Wednesday, October 04, 2006

Lady in the Water

After a big disappointment on seeing "Click" on Monday (Oh. My. God. No more American Comedies anymore, no more Romantic Comedies, no more pure Romances, no more Horror or Drama. It's all just too bad.) I was heavily reconsidering if I should go and see a film again today. Negative cinema experiences always make me very reluctant to see another film anytime soon.
I'm glad I did go and see 'Lady in the Water' today, though.

I understand that most people are disappointed by the film. I also understand that this is mostly due to the fact that they expected something else - a horror film. Yes, if you're misinformed and want a horror film instead of a fantasy/fairytale then you won't be very happy (on the other hand, if I had judged the film solely by the trailer I'd have expected more horror as well, and wouldn't have watched it at all because of that). It's a shame that the trailer didn't highlight the strength of the film, namely the beautiful, bedtime-story quality which reminded me of Peter S. Beagle's "The Innkeeper's Song". I'm undecided of whether I like the book or not, and the film stands in a similar position. The pacing is slow, especially in the first half of the film before more action settles in. If you expect Fantasy special effects you're in the wrong film. It's all realistic - which I like. I was delighted to see healing/resurrection without blue sparkles and blinding light. That was wonderful.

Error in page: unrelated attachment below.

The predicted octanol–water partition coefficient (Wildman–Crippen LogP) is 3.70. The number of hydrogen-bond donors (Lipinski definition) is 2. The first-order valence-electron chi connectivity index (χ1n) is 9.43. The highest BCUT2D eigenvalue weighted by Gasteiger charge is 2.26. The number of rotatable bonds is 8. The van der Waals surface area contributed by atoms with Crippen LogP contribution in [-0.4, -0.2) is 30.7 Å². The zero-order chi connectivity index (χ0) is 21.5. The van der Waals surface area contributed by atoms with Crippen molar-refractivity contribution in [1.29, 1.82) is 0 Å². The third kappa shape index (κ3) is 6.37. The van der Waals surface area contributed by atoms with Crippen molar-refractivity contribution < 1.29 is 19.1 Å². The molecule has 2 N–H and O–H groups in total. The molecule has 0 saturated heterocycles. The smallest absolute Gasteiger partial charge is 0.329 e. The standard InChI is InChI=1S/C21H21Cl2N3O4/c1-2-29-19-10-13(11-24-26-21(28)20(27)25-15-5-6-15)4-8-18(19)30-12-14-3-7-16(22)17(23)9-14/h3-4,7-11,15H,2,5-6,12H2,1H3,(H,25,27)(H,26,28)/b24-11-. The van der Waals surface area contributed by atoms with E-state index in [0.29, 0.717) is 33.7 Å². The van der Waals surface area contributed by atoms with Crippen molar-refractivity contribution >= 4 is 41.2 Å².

You can also see that obvious CG was only used when it was absolutely necessary, i.e. for the fantasy animals (the hyena/wolf type creature, the apes and the giant eagle). The advantage being that these creatures were well done and did not have the typical CG look.
The story is slightly predictable (as fairytales typically are), but in a nice way. You expect something to happen, but are not 100% sure, so when it happens you get a warm, fuzzy feeling inside. In the end, the film comes down to the character and their actions, and what they are willing to do and sacrifice. The film begins with one lonely person and ends with many people working together. Seeing this is the ultimate joy of the film.

It's a beautiful film. Probably not one that I would watch twice or buy on DVD, but one that made me happy and urged me to keep sitting until the credits were over and I was forced to leave. A film that has atmosphere and conveys feeling for more than 110 minutes, if you let it.

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